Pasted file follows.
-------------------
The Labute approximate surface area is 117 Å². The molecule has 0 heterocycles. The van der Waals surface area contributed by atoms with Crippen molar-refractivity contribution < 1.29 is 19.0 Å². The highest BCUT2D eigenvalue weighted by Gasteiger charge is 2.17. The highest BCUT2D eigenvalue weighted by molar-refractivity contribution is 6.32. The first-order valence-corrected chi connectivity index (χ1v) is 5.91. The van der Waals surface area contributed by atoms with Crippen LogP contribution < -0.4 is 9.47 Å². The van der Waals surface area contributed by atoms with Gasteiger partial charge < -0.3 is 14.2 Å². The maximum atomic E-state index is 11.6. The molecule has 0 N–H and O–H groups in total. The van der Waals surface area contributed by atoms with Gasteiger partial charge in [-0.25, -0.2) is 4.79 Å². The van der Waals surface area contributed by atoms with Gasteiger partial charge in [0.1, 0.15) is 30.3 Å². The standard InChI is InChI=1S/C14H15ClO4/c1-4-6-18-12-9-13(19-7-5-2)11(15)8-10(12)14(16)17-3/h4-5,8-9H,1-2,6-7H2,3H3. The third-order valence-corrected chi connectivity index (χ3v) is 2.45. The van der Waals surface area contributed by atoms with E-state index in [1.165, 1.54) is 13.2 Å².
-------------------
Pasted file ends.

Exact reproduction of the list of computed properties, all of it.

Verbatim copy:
The Labute approximate surface area is 117 Å². The molecule has 0 heterocycles. The van der Waals surface area contributed by atoms with Crippen molar-refractivity contribution < 1.29 is 19.0 Å². The highest BCUT2D eigenvalue weighted by Gasteiger charge is 2.17. The highest BCUT2D eigenvalue weighted by molar-refractivity contribution is 6.32. The first-order valence-corrected chi connectivity index (χ1v) is 5.91. The van der Waals surface area contributed by atoms with Crippen LogP contribution < -0.4 is 9.47 Å². The van der Waals surface area contributed by atoms with Gasteiger partial charge < -0.3 is 14.2 Å². The maximum atomic E-state index is 11.6. The molecule has 0 N–H and O–H groups in total. The van der Waals surface area contributed by atoms with Gasteiger partial charge in [-0.25, -0.2) is 4.79 Å². The van der Waals surface area contributed by atoms with Gasteiger partial charge in [0.1, 0.15) is 30.3 Å². The standard InChI is InChI=1S/C14H15ClO4/c1-4-6-18-12-9-13(19-7-5-2)11(15)8-10(12)14(16)17-3/h4-5,8-9H,1-2,6-7H2,3H3. The third-order valence-corrected chi connectivity index (χ3v) is 2.45. The van der Waals surface area contributed by atoms with E-state index in [1.165, 1.54) is 13.2 Å².